I’ve noted before that a good representation or engagement letter can go a long way toward setting expectations. While professionals have different communication styles, and states and regulatory bodies may have varying requirements, your letter should, at a minimum, clearly outline the fee structure and the scope of the work. This is also a good opportunity to explain to the client how often and in what manner they can expect updates, including when you will send invoices and your expectations for getting paid.
And don’t forget to formally close a matter. Termination letters make clear that the representation for that particular matter or transaction is over. They may also help outline information about making final payment or returning any remaining retainer amounts, as well as policies on retention of documents or obtaining copies of documents. Communicating those boundaries every time means that there is less room for confusion.
Once you’ve communicated the scope of the representation, create a rough timeline to share. None of us has a crystal ball—and it’s incredibly challenging to anticipate response times from agencies like the IRS—but you can often sketch out a plan in advance. For example, if you know that a filing deadline may be Sept. 15, signal to the client in advance that you’ll need tax records by Aug. 15 or access to bank information by July 15. Explain how the client can get you this information—for example, a dedicated portal—and how and when you’ll respond to avoid unnecessary confusion down the road.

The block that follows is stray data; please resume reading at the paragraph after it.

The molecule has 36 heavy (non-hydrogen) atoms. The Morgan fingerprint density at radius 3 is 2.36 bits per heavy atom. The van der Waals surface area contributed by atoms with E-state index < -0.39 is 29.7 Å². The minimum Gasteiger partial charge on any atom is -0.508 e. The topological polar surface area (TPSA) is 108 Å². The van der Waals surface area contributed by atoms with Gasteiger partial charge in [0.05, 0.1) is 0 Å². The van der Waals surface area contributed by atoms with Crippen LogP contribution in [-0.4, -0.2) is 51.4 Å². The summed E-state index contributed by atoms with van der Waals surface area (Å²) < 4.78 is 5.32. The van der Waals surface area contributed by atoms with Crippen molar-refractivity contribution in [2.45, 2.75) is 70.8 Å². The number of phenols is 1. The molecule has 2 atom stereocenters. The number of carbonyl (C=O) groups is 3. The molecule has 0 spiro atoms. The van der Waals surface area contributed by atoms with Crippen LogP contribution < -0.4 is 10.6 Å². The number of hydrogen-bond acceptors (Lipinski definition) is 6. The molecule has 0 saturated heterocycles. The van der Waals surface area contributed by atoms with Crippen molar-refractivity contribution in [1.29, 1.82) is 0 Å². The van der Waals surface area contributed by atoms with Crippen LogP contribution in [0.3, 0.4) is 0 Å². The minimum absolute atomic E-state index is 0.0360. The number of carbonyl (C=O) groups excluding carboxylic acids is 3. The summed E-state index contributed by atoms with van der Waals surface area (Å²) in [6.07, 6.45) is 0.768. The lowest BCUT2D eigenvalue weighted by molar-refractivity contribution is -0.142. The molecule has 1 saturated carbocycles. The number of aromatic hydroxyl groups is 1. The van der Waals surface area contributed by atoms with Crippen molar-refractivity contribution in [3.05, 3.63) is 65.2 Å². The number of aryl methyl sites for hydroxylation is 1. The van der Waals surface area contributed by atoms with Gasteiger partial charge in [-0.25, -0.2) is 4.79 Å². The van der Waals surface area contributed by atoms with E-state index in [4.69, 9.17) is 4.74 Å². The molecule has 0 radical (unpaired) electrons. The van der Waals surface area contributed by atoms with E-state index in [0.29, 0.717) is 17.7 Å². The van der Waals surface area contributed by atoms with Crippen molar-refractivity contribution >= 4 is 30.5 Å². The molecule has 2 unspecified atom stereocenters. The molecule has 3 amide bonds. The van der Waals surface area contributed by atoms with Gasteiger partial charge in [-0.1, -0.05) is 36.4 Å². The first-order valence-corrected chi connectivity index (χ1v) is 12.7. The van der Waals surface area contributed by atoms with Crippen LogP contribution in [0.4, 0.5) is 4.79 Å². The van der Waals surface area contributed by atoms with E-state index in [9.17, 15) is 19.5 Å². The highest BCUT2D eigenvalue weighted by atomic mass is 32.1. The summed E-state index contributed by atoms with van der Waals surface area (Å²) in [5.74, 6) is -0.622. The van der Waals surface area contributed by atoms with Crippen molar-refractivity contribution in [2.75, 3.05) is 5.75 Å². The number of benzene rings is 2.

Everyone goofs—including professionals. Sometimes, the emails and messages get away from you, and you forget to call or respond when you said you would. You might know that it was just an oversight, but the client might interpret the silence as deliberate. When that happens, speak up. Explain what happened. Apologize if the situation calls for it. And then make clear what the next steps will be.
Ask How You Can Help
Sometimes, when a client gets stuck, they can turn … difficult. If a client has asked you the same question three or four times, rather than turn a deaf ear, consider answering the question a different way. It may be a simple misunderstanding that could resolve easily.
You may think you’re too busy to spend a few minutes with a client when it’s not urgent. But I’d encourage you to do so anyway. Pick up the phone, schedule a Zoom call, or arrange for a quick coffee. The pandemic has forever changed the way we work. And while some of it may be good—admit it, you love not commuting into the office every day—the lack of in-person interaction can make it easier to forget about clients. Even though tax and accounting can feel like a numbers game, it’s really a people business. Clients tend to follow individuals, not firms. Taking a few minutes out of your day to say hello can help solidify a relationship.
Professional relationships don’t have to be scary. Taking the time to create a plan, set expectations, and step in when things don’t go to plan can go a long way toward producing happy clients and a reputation that you’re proud of.
This is a regular column from Kelly Phillips Erb, the Taxgirl. Erb offers commentary on the latest in tax news, tax law, and tax policy. Look for Erb’s column every week from Bloomberg Tax and follow her on Twitter at @taxgirl.